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How I’ll be voting this federal election

Malcolm Mackerras
16 May 2022

I begin this article by saying that, as far as I’m concerned, the election is all over. There will be a majority Labor government with Anthony Albanese as Prime Minister. However, I’ll give some detailed predictions for my last pre-election Switzer article on Friday May 20.

Ever since I became the Politics Expert for Switzer it has been my practice to reveal how I vote at federal elections and I do this again today beginning with my intention to vote on polling day itself. That is the conventional thing to do, and I’ll do it again on May 21. In another important respect, my voting will also be conventional. The ballot paper for the House of Representatives is honest and voter-friendly. I’ll use the pencil provided by the Australian Electoral Commission and number the squares 1, 2, 3, 4, 5 and 6 between the candidates in this candidate-based election.

I intend to vote for the candidate I think would make the best member for the Electoral Division of Canberra in which I am enrolled. Canberra is a marginal seat of a most unusual kind. It is marginal between Labor and the Greens. On my pendulum, it seems safe Labor with a buffer of 17% but the Liberal Party is so on the nose in Canberra that I predict the Liberal candidate will come third. If so, then the winner will be determined by the preferences of those who vote Liberal. The Liberal percentage in Canberra will be the lowest of the 151 seats.

The Liberal Party’s “how to vote” material is most unusual but politically savvy. For both Senate and House of Representatives, it shows only a single first preference for Liberal with this wording: “Place a ‘1’ here and then number the remaining boxes 2-6 in the order of your choice.” If the voter ignores the second part of that wording no harm is done to the Liberal cause. The House of Representatives vote would be informal, but the Senate vote would be counted as a fully formal vote for Senator Zed Seselja. His re-election is all the Canberra Liberals care about.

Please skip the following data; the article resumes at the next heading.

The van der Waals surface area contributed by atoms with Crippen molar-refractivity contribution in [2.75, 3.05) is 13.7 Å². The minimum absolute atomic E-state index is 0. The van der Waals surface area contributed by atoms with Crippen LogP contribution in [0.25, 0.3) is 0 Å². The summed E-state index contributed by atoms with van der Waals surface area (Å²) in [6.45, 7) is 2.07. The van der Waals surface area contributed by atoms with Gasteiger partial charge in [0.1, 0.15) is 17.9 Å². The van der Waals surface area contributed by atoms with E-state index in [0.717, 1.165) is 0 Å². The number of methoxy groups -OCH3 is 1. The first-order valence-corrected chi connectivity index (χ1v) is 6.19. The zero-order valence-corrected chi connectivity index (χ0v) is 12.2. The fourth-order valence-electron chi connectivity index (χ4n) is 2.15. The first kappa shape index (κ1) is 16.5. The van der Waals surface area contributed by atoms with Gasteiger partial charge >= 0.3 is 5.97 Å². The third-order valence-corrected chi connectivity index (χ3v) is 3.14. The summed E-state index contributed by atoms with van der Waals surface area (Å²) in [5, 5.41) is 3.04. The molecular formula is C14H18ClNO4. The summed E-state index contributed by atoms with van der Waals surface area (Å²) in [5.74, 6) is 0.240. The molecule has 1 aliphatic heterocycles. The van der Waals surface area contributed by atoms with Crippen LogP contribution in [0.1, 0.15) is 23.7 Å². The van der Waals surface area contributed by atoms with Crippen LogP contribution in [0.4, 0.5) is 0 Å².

The two serious candidates on my ballot paper will be Alicia Payne, the Labor sitting member, and Tim Hollo of the Greens. Both are friends of mine with whom I have had several serious but friendly conversations. I have difficulty between the two, deciding who I think would be my best local member. Their “how to vote” leaflets are identical between the four non-serious candidates and vary only between the “1” and the “2”. I’ll make up my mind on polling day itself.

In my May 4 article ‘My predictions for five once “blue ribbon Liberal” seats’ I made clear that if I were enrolled as an elector in Bradfield, Curtin, Kooyong, Mackellar, North Sydney or Wentworth I would vote for my sitting Liberal member. I can think also of five other Coalition members around the country who I respect greatly. Putatively I would vote for them also.

But what if I were an elector of Adelaide, Boothby, Corangamite, Dickson, Eden-Monaro, Flynn, Gilmore, Hunter, Isaacs, Jagajaga, Kingston, La Trobe, Mitchell, Newcastle, Oxley, Pearce, Reid, Swan, Tangney or Wide Bay? In that circumstance, I would vote for my sitting Labor member or for “any old” Labor candidate because I want Morrison out. I want Frydenberg to win Kooyong so that he can be the next Leader of the Opposition.